The Vermont Long Trail – The Final 4 days!!

The Long Trail Vermont Finale – the Final 4 days!!

14 days!!
226 of the 273 miles = 361.6ish km

17,393 m = 57, 398 feet of vert (and the crazy descents is what got me 😳)

Coming in to Route 15 on Day 10 brought alot of emotion. I had found new depths of hell I hadn’t before in any ultra. Purely by pushing through extreme conditions in absolutely crazy terrain. Reaching my bestie Justin was a big deal as there were days I questioned I could do it. The unshakable belief by a best friend can get you a long way in those low points. Once I got to him at route 15 we spent a night at Nye’s Farm BnB. Super cute. Did laundry, resupplied, played games, blueberry pancakes for breakfast and back on the trail.  4 days to go!! BREATHE!! We started out with a big vert day but weather was ideal.  I had a stealth camp spot on top of Laraway Mountain picked out. The reward was beyond my expectations. Looking back I could see the last 5 incredibly challenging mountains I did in last few days. The perspective shifted to enormous pride and tears reliving those tough days. That one moment gave me so much perspective and appreciation. I looked at my legs, touched them and said thank you. The next 3 days brought more mountains, more vert, more challenging terrain, more water rationing due to dry conditions but mostly gratitude for not being alone anymore. I felt bad because I knew I had signed him up for hell 😬. Sorry Justin is all I could say!! Good news, we are still the best of friends!! In those days there were 10 more mountains (most with underwhelming views for the effort put in to get to the top of them)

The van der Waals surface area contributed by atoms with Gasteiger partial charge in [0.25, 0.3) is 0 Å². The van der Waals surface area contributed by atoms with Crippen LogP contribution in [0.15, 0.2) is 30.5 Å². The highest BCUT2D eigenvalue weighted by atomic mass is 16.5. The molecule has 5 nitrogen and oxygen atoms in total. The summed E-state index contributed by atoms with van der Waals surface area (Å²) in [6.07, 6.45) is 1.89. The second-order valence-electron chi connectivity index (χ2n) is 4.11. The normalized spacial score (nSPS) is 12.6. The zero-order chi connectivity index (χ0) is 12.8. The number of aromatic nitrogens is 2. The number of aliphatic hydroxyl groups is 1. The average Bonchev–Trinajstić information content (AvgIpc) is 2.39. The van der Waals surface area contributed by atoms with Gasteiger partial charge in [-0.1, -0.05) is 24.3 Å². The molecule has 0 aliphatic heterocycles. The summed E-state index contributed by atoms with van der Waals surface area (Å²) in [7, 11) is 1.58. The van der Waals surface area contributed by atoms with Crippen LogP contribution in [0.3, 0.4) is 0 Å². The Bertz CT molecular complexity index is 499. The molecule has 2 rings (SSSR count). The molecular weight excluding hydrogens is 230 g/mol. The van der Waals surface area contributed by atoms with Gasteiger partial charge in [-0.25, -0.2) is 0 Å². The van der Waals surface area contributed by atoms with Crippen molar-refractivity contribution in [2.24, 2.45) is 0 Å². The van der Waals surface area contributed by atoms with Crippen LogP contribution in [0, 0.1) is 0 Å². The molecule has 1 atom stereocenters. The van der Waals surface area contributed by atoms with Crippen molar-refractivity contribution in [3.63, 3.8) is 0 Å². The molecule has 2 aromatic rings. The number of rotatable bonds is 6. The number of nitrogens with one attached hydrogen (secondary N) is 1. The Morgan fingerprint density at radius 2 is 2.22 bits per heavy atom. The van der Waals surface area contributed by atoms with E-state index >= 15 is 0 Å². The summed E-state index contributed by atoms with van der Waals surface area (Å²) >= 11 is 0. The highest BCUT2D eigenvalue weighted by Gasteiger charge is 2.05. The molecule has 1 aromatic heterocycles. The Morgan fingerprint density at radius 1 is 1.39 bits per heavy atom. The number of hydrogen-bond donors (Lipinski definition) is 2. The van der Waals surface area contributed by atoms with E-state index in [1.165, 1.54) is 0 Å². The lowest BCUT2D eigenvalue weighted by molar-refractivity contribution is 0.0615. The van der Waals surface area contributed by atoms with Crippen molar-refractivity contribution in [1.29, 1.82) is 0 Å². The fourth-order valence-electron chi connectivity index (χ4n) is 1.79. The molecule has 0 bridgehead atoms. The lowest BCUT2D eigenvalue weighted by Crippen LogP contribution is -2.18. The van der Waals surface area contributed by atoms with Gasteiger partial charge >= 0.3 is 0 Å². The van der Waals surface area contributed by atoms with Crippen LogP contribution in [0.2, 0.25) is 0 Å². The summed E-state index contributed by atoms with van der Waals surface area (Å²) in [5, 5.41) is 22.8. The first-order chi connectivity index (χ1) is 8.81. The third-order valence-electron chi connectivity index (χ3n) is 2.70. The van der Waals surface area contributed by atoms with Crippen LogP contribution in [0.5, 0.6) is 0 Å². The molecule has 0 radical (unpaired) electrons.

They say long distance hiking can provide new perspective. I leave with not more life answers but in actual fact….more questions.  I have said I can not articulate the toughness or the mental toll this trail can take but I walk away with at least these 3 thoughts:

  1. I  am not as tough as I thought I would be at times in yet tougher than I thought in others.
  2. Setting an aggressive goal is a way of moving forward and growing. Having to downgrade them does not make you a failure.
  3. Pride in an achievement should never be about how others perceive it but how you feel walking away at the end.

Coming from an ultra running background where DNFs are perceived as failure it is hard to flip one’s perception. It is not the adventure I expected on so many levels in yet it taught me so much more.

Thank you for being a part of the journey with me. I will break down days, gear, the trail and so much more. But for now I reflect and appreciate. Stay tuned…….

Thank you Far Out app for all you did to get me through this journey from water sources, mountain summits, shelters, etc.

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